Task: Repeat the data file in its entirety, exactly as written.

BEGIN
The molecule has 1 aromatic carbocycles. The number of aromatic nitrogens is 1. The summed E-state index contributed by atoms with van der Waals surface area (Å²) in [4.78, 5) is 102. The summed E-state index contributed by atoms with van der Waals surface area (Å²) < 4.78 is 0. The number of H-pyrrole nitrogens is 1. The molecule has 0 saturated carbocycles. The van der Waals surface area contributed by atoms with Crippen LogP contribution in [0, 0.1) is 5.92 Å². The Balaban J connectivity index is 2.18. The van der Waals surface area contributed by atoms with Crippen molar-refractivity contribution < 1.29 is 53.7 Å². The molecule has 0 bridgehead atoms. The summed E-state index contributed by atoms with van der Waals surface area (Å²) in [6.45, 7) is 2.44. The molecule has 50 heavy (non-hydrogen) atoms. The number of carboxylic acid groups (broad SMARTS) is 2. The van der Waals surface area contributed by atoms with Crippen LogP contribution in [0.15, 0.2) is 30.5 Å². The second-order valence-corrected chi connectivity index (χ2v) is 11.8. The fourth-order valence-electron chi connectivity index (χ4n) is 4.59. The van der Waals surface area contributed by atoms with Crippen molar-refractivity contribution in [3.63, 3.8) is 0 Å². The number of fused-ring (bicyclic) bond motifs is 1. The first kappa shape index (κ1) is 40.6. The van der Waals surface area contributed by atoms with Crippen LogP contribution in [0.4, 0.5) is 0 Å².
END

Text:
The molecule has 1 aromatic carbocycles. The number of aromatic nitrogens is 1. The summed E-state index contributed by atoms with van der Waals surface area (Å²) in [4.78, 5) is 102. The summed E-state index contributed by atoms with van der Waals surface area (Å²) < 4.78 is 0. The number of H-pyrrole nitrogens is 1. The molecule has 0 saturated carbocycles. The van der Waals surface area contributed by atoms with Crippen LogP contribution in [0, 0.1) is 5.92 Å². The Balaban J connectivity index is 2.18. The van der Waals surface area contributed by atoms with Crippen molar-refractivity contribution < 1.29 is 53.7 Å². The molecule has 0 bridgehead atoms. The summed E-state index contributed by atoms with van der Waals surface area (Å²) in [6.45, 7) is 2.44. The molecule has 50 heavy (non-hydrogen) atoms. The number of carboxylic acid groups (broad SMARTS) is 2. The van der Waals surface area contributed by atoms with Crippen LogP contribution in [0.15, 0.2) is 30.5 Å². The second-order valence-corrected chi connectivity index (χ2v) is 11.8. The fourth-order valence-electron chi connectivity index (χ4n) is 4.59. The van der Waals surface area contributed by atoms with Crippen molar-refractivity contribution in [3.63, 3.8) is 0 Å². The number of fused-ring (bicyclic) bond motifs is 1. The first kappa shape index (κ1) is 40.6. The van der Waals surface area contributed by atoms with Crippen LogP contribution in [0.4, 0.5) is 0 Å².